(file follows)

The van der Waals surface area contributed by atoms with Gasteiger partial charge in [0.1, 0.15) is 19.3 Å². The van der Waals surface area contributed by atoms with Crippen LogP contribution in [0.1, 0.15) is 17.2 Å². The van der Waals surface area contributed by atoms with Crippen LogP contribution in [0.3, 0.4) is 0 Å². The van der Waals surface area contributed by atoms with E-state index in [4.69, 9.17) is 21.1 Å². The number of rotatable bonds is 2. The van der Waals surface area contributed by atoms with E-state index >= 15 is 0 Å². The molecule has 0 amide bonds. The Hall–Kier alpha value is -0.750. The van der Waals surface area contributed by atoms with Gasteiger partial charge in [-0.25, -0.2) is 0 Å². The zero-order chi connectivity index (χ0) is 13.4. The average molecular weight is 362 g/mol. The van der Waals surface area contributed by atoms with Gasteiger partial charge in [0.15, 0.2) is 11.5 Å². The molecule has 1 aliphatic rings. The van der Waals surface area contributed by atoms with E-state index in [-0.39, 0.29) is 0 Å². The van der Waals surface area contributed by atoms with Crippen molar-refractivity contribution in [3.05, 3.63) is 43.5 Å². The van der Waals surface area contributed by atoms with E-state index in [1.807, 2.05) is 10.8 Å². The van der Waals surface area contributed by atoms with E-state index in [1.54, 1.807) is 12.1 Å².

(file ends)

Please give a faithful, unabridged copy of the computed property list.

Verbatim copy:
The van der Waals surface area contributed by atoms with Gasteiger partial charge in [0.1, 0.15) is 19.3 Å². The van der Waals surface area contributed by atoms with Crippen LogP contribution in [0.1, 0.15) is 17.2 Å². The van der Waals surface area contributed by atoms with Crippen LogP contribution in [0.3, 0.4) is 0 Å². The van der Waals surface area contributed by atoms with E-state index in [4.69, 9.17) is 21.1 Å². The number of rotatable bonds is 2. The van der Waals surface area contributed by atoms with E-state index >= 15 is 0 Å². The molecule has 0 amide bonds. The Hall–Kier alpha value is -0.750. The van der Waals surface area contributed by atoms with Gasteiger partial charge in [-0.25, -0.2) is 0 Å². The zero-order chi connectivity index (χ0) is 13.4. The average molecular weight is 362 g/mol. The van der Waals surface area contributed by atoms with Gasteiger partial charge in [0.15, 0.2) is 11.5 Å². The molecule has 1 aliphatic rings. The van der Waals surface area contributed by atoms with E-state index in [-0.39, 0.29) is 0 Å². The van der Waals surface area contributed by atoms with Crippen molar-refractivity contribution in [3.05, 3.63) is 43.5 Å². The van der Waals surface area contributed by atoms with E-state index in [1.807, 2.05) is 10.8 Å². The van der Waals surface area contributed by atoms with E-state index in [1.54, 1.807) is 12.1 Å².